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Fife farm’s organic switch delivers reduction in input costs

ESSENTIAL: Sheep and cattle are core to the mission to improve soils across the Balcaskie Estate.

If Balcaskie Estate has learned anything from its conversion to organic and regenerative farming, it is that spending less money results in more profit.

At a time when unprecedented increases in the costs of fertiliser and other conventional inputs are at the forefront of minds and undermining confidence in the sector, it is a message that will resonate with growers.

With just over 3,000 acres of quality land in the East Neuk of Fife, Balcaskie has the benefit of scale, a 50-year plan which is already well under way, and the establishment of the Bowhouse food hub which houses small food processing units such as a butchery and flour mill which use some of the raw ingredients produced on the estate.

The farms stretch from the village of St Monans on the coast to Lochty in the gentle hills behind, and in addition to cereals, the enterprises include a herd of Lincoln Red cattle, sheep, and a small herd of Tamworth pigs.

Sam Parsons is farm manager at Balcaskie Estate.

Farms manager Sam Parsons explains livestock are core to the mission to improve soils across the farm.

“All the in-hand farm land is organic and we have planted a lot of herbal grass leys in the last few years to try to improve soil structure,” he said.

“The sheep and cattle play a big part in that and we initially had a few pigs to get rid of couch grass or thistles but we’re now starting to use them in a much more integrated way to use up the spent grains from the mill.

“We’re also using them rotationally to try to clean up fields for wheat.

“The pig industry is getting a hard time and what hurts it is the cost of feed but because we’ve kept the herd small and only feed them on spent grain the feed is essentially free.”

Mr Parsons says adopting an organic system has insulated the estate from some of the recent rises in inputs, and insists that using fewer inputs doesn’t have to result in lower output.

All the in-hand farmland is organic.

“We were struggling to make ends meet conventionally and that was one of the reasons that we converted to organic,” he said.

“There were a couple of years when we were playing catch-up but now we’re starting to see output increase.

“I would also like to see more enterprises such as poultry and dairy here in future because we’ve learned that a big enterprise isn’t always the best enterprise.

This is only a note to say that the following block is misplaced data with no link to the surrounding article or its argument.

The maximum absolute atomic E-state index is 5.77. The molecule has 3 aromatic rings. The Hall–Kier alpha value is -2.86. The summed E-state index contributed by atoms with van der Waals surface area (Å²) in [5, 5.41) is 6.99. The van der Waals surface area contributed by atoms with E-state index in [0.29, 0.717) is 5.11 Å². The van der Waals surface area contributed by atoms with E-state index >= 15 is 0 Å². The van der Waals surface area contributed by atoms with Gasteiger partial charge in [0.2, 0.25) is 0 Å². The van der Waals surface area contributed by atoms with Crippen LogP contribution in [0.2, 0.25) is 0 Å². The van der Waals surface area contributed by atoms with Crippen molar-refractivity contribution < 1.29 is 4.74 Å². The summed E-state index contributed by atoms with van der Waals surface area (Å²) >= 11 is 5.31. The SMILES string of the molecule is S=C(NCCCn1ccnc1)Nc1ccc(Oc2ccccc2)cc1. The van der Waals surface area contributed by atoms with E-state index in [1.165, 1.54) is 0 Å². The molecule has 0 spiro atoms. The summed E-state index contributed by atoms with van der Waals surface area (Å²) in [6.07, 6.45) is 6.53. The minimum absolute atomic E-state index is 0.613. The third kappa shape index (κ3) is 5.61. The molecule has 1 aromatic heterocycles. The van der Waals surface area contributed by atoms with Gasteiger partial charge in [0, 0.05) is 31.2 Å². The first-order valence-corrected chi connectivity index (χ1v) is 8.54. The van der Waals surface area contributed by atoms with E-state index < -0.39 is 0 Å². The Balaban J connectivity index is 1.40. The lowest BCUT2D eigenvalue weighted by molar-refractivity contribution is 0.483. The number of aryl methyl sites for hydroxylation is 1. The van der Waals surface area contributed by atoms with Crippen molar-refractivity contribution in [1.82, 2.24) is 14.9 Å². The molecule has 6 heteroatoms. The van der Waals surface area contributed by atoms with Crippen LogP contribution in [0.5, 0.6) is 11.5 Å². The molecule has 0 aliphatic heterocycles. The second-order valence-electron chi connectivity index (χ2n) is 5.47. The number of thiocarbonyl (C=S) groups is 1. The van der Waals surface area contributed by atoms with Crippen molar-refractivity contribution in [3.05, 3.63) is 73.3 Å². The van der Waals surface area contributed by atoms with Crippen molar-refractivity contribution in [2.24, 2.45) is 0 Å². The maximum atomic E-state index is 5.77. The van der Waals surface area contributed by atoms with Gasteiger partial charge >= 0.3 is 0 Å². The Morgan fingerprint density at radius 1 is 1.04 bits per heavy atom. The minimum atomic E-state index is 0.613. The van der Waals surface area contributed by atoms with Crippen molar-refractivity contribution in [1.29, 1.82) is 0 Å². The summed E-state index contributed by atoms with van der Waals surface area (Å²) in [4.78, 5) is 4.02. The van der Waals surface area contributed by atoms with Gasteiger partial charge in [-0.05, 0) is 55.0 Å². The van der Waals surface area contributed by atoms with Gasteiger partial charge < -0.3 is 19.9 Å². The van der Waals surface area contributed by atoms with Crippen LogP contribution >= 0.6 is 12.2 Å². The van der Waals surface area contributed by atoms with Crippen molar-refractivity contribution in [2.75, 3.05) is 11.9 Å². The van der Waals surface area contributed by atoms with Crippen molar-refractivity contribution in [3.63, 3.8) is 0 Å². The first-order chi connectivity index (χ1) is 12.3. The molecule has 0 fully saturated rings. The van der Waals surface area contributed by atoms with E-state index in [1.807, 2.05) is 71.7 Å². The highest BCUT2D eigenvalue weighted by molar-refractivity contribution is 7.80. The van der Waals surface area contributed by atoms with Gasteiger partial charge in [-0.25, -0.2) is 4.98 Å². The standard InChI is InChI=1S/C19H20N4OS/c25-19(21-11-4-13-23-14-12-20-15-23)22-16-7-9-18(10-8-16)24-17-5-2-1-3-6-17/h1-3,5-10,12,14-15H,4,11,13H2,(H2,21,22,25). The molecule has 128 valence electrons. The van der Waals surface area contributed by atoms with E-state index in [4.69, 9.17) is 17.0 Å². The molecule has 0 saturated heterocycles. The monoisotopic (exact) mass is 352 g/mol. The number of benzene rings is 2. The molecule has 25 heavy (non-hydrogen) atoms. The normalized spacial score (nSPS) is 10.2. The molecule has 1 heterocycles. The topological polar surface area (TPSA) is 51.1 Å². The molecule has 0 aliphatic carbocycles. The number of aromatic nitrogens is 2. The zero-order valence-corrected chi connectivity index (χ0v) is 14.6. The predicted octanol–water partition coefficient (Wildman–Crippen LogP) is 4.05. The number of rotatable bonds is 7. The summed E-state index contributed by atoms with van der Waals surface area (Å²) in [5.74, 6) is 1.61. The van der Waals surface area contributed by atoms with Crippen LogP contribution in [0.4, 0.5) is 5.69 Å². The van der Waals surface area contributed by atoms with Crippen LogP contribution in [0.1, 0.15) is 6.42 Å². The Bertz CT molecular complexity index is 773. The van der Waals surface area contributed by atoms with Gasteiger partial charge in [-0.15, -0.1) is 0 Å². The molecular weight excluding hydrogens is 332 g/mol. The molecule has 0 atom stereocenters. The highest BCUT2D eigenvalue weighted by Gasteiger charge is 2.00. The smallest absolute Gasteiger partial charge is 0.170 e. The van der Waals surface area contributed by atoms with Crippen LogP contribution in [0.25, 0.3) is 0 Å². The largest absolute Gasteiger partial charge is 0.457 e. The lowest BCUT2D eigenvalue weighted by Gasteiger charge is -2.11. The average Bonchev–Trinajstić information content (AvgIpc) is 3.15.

“But the right-sized enterprise is what we need.

“The agricultural industry has been specialising for the last 70 years and getting better at doing one thing really well and we’re learning that’s not very resilient, so having these mixed enterprises is much better for the land and riding out the storms.”

A monthly farmers’ market takes place at Bowhouse.

The Bowhouse centre was established by the estate to bring transparency to food production and help build long-term relationships with consumers.

Not only do the permanent businesses at the centre use some of the produce from Balcaskie, a monthly farmers’ market featuring 30-40 food and drink businesses and a similar number of craft stalls regularly draws 4,000-5,000 visitors to the estate.

Mr Parsons said: “Early on we realised there was a disconnect between production in the fields and the consumer, because most of the produce was sent away for processing elsewhere.

“It’s very hard for people to see what they drive past and then be able to go and buy it, and Bowhouse was designed to create that missing link between production and processing and retail.”

Sophie Cumber is the butcher at Bowhouse.

Bowhouse butcher Sophie Cumber says one of the reasons she was attracted to opening the butchery was the direct link it provided to the farm.

“It was about knowing not just which farm the animal came from but which field and the whole journey of its life. It means I can see the animals before they go to slaughter then the guys on the farm come back here when the animal comes back, so they see it from the other side as well.

“I knew coming here I’d be working with some fantastic Pasture for Life-certified meat which means they’re eating grass, which is what I’m looking for.”

Lamb from the Balcaskie farms is sold at the Bowhouse butchery.

The estate also grows heritage varieties of wheat and rye for the small-scale Bowhouse flour mill run by Andrew Whitley of Scotland the Bread.

Mr Parsons says that resilience is Balcaskie’s long-term aim and organic conversion has taken them on a steep learning journey.

“We’re not experts but we’re glad to be protected from a lot of the input inflation we’re seeing, so we’re not likely to change in a hurry.”